Yet he is luckier than most because CNN fleetingly took up his story - in comparison to the coverage of Madeleine McCann - and he is now in Los Angeles receiving treatment thanks to the Children's Burn Foundation.

Many children who fell victim to unexploded cluster bombs or who were born with abnormalities caused by depleted uranium are left to the vagaries of a poorly manned and rudimentally equipped Iraqi health system.


Last year, Unicef reported that one in every four Iraqi children under five-years-old is chronically malnourished and one in eight doesn't survive long enough to enjoy their fifth birthday.

Thousands of children have not been immunised and 30 per cent do not attend school. The United Nations has estimated that over 40,000 Iraqi children now live in orphanages; some have been discovered starving and abused.

If Greenspan spoke the truth concerning the motives of those ruthless people he once considered friends, then the war is surely a shameful obscenity. It is tantamount to larceny on a grand scale.

Even as I write the Iraqi government is coming under severe pressure to sign-up to an oil law that will concede a large proportion of the country's prime resource to foreign oil companies for decades to come.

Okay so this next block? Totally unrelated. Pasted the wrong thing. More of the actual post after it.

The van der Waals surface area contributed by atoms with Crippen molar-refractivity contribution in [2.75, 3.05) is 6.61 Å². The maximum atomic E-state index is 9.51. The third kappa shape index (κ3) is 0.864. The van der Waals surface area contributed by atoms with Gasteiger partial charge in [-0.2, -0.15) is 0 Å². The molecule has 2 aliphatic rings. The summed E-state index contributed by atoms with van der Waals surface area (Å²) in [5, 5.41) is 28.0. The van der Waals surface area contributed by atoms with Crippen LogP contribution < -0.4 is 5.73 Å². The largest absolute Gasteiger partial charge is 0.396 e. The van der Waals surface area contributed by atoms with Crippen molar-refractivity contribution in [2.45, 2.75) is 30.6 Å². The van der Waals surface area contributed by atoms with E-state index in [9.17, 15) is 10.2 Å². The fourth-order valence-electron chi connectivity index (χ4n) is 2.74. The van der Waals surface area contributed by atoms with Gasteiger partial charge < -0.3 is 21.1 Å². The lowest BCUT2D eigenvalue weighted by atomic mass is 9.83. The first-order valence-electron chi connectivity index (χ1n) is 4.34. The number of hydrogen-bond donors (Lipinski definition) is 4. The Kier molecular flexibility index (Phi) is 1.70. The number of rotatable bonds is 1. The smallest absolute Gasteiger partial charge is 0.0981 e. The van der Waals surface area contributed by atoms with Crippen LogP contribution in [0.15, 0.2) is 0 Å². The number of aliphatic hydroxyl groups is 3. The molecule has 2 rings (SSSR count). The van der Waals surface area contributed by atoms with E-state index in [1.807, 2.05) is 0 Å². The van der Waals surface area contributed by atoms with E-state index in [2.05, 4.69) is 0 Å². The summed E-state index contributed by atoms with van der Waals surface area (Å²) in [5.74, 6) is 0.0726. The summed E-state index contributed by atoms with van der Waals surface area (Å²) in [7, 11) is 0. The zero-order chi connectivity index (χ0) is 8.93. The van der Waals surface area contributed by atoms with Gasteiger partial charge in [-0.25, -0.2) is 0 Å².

Democratic presidential candidate Dennis Kucinich says "the administration has been relentless in trying to force the Iraqi government to enact a so-called hydrocarbon law that will, in fact, enable multi-national oil and energy corporations to gain control of 200 billion to 300 billion barrels of Iraq's oil with a market value of around $20 trillion".

"And to facilitate and protect that scheme," he says, "he [George Bush] is willing to continue the occupation, keep our brave men and women in the line of fire, and risk an escalation of violence and regional stability".

That's right. The US occupation of Iraq is due to continue in some form for decades. Why else would the US be building the largest embassy complex in the world along with permanent bases?

But those who thirst for governance of the world's precious resources aren't content with the black gold of Iraq. There may be another war for oil in the pipeline when more millions will die or be left maimed.

Unless we wake up long enough to put our pretty toys aside, stare at the ugly face of reality and scream "not in our name" the burden of our apathy will be our legacy for generations to come.

Leave A Comment
Share Your Insights

Comment Policy

Digg it! And spread the word!

Here is a unique chance to help this article to be read by thousands of people more. You just Digg it, and it will appear in the home page of and thousands more will read it. Digg is nothing but an vote, the article with most votes will go to the top of the page. So, as you read just give a digg and help thousands more to read this article.


Get CC HeadlinesOn your Desk Top

Subscribe To
Sustain Us


Search Our Archive

Our Site


Online Users